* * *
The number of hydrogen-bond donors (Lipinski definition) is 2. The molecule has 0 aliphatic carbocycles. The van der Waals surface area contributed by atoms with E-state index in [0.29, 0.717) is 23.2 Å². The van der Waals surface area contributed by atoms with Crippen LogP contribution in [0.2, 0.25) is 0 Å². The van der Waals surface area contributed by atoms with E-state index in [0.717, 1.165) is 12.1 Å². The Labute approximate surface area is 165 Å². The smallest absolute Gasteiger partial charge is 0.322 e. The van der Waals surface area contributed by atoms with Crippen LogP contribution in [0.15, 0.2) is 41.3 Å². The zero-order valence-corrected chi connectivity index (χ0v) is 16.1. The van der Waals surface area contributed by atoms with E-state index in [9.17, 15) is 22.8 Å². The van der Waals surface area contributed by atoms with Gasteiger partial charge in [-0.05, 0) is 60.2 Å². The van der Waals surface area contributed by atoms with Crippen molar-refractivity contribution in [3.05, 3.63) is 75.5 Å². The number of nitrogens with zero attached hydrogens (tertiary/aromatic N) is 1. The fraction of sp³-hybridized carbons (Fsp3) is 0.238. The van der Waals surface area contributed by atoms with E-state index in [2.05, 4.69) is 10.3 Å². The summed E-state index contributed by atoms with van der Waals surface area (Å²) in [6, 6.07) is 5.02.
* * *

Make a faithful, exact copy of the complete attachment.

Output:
The number of hydrogen-bond donors (Lipinski definition) is 2. The molecule has 0 aliphatic carbocycles. The van der Waals surface area contributed by atoms with E-state index in [0.29, 0.717) is 23.2 Å². The van der Waals surface area contributed by atoms with Crippen LogP contribution in [0.2, 0.25) is 0 Å². The van der Waals surface area contributed by atoms with E-state index in [0.717, 1.165) is 12.1 Å². The Labute approximate surface area is 165 Å². The smallest absolute Gasteiger partial charge is 0.322 e. The van der Waals surface area contributed by atoms with Crippen LogP contribution in [0.15, 0.2) is 41.3 Å². The zero-order valence-corrected chi connectivity index (χ0v) is 16.1. The van der Waals surface area contributed by atoms with E-state index in [9.17, 15) is 22.8 Å². The van der Waals surface area contributed by atoms with Gasteiger partial charge in [-0.05, 0) is 60.2 Å². The van der Waals surface area contributed by atoms with Crippen molar-refractivity contribution in [3.05, 3.63) is 75.5 Å². The number of nitrogens with zero attached hydrogens (tertiary/aromatic N) is 1. The fraction of sp³-hybridized carbons (Fsp3) is 0.238. The van der Waals surface area contributed by atoms with E-state index in [2.05, 4.69) is 10.3 Å². The summed E-state index contributed by atoms with van der Waals surface area (Å²) in [6, 6.07) is 5.02.